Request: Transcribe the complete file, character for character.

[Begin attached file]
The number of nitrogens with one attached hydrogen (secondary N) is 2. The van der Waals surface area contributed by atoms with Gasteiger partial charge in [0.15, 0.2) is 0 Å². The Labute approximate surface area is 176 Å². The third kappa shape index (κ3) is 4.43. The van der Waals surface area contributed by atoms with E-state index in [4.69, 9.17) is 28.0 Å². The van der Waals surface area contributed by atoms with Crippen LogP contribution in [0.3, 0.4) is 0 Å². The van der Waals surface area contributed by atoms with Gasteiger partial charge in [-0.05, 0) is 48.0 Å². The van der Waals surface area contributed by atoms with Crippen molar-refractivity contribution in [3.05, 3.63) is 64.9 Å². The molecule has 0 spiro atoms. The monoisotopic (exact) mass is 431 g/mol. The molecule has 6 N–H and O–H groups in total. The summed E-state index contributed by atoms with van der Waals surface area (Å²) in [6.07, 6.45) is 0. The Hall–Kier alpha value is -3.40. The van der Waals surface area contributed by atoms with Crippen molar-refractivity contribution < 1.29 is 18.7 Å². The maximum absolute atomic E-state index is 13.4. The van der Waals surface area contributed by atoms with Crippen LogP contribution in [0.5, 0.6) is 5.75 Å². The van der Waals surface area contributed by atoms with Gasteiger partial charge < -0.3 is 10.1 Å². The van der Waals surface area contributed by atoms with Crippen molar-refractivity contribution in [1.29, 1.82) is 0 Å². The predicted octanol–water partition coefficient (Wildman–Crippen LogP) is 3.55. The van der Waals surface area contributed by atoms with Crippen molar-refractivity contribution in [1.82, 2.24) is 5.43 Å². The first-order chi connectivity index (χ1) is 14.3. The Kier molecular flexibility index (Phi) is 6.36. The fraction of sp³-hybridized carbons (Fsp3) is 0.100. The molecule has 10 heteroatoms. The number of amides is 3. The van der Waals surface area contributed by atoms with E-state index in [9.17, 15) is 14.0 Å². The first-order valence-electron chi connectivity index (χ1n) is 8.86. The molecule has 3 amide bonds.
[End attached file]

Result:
The number of nitrogens with one attached hydrogen (secondary N) is 2. The van der Waals surface area contributed by atoms with Gasteiger partial charge in [0.15, 0.2) is 0 Å². The Labute approximate surface area is 176 Å². The third kappa shape index (κ3) is 4.43. The van der Waals surface area contributed by atoms with E-state index in [4.69, 9.17) is 28.0 Å². The van der Waals surface area contributed by atoms with Crippen LogP contribution in [0.3, 0.4) is 0 Å². The van der Waals surface area contributed by atoms with Gasteiger partial charge in [-0.05, 0) is 48.0 Å². The van der Waals surface area contributed by atoms with Crippen molar-refractivity contribution in [3.05, 3.63) is 64.9 Å². The molecule has 0 spiro atoms. The monoisotopic (exact) mass is 431 g/mol. The molecule has 6 N–H and O–H groups in total. The summed E-state index contributed by atoms with van der Waals surface area (Å²) in [6.07, 6.45) is 0. The Hall–Kier alpha value is -3.40. The van der Waals surface area contributed by atoms with Crippen molar-refractivity contribution < 1.29 is 18.7 Å². The maximum absolute atomic E-state index is 13.4. The van der Waals surface area contributed by atoms with Crippen LogP contribution in [0.5, 0.6) is 5.75 Å². The van der Waals surface area contributed by atoms with Gasteiger partial charge < -0.3 is 10.1 Å². The van der Waals surface area contributed by atoms with Crippen molar-refractivity contribution in [1.29, 1.82) is 0 Å². The predicted octanol–water partition coefficient (Wildman–Crippen LogP) is 3.55. The van der Waals surface area contributed by atoms with Crippen molar-refractivity contribution in [1.82, 2.24) is 5.43 Å². The first-order chi connectivity index (χ1) is 14.3. The Kier molecular flexibility index (Phi) is 6.36. The fraction of sp³-hybridized carbons (Fsp3) is 0.100. The molecule has 10 heteroatoms. The number of amides is 3. The van der Waals surface area contributed by atoms with E-state index in [9.17, 15) is 14.0 Å². The first-order valence-electron chi connectivity index (χ1n) is 8.86. The molecule has 3 amide bonds.